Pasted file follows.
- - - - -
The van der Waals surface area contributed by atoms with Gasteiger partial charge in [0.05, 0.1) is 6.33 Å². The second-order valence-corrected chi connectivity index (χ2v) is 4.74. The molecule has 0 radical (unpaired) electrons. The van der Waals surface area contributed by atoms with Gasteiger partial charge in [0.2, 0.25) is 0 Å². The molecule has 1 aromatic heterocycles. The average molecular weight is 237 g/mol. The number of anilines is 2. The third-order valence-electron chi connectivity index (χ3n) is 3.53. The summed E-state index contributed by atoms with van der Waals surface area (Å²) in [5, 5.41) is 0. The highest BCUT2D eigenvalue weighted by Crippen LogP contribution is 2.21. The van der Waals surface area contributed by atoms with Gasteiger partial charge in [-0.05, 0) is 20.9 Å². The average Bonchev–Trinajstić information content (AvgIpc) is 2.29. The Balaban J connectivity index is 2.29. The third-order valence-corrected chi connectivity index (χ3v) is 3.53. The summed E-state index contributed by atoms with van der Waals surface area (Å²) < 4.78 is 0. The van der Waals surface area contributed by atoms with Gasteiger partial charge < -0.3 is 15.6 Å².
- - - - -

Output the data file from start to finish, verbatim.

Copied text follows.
The van der Waals surface area contributed by atoms with Gasteiger partial charge in [0.05, 0.1) is 6.33 Å². The second-order valence-corrected chi connectivity index (χ2v) is 4.74. The molecule has 0 radical (unpaired) electrons. The van der Waals surface area contributed by atoms with Gasteiger partial charge in [0.2, 0.25) is 0 Å². The molecule has 1 aromatic heterocycles. The average molecular weight is 237 g/mol. The number of anilines is 2. The third-order valence-electron chi connectivity index (χ3n) is 3.53. The summed E-state index contributed by atoms with van der Waals surface area (Å²) in [5, 5.41) is 0. The highest BCUT2D eigenvalue weighted by Crippen LogP contribution is 2.21. The van der Waals surface area contributed by atoms with Gasteiger partial charge in [-0.05, 0) is 20.9 Å². The average Bonchev–Trinajstić information content (AvgIpc) is 2.29. The Balaban J connectivity index is 2.29. The third-order valence-corrected chi connectivity index (χ3v) is 3.53. The summed E-state index contributed by atoms with van der Waals surface area (Å²) < 4.78 is 0. The van der Waals surface area contributed by atoms with Gasteiger partial charge < -0.3 is 15.6 Å².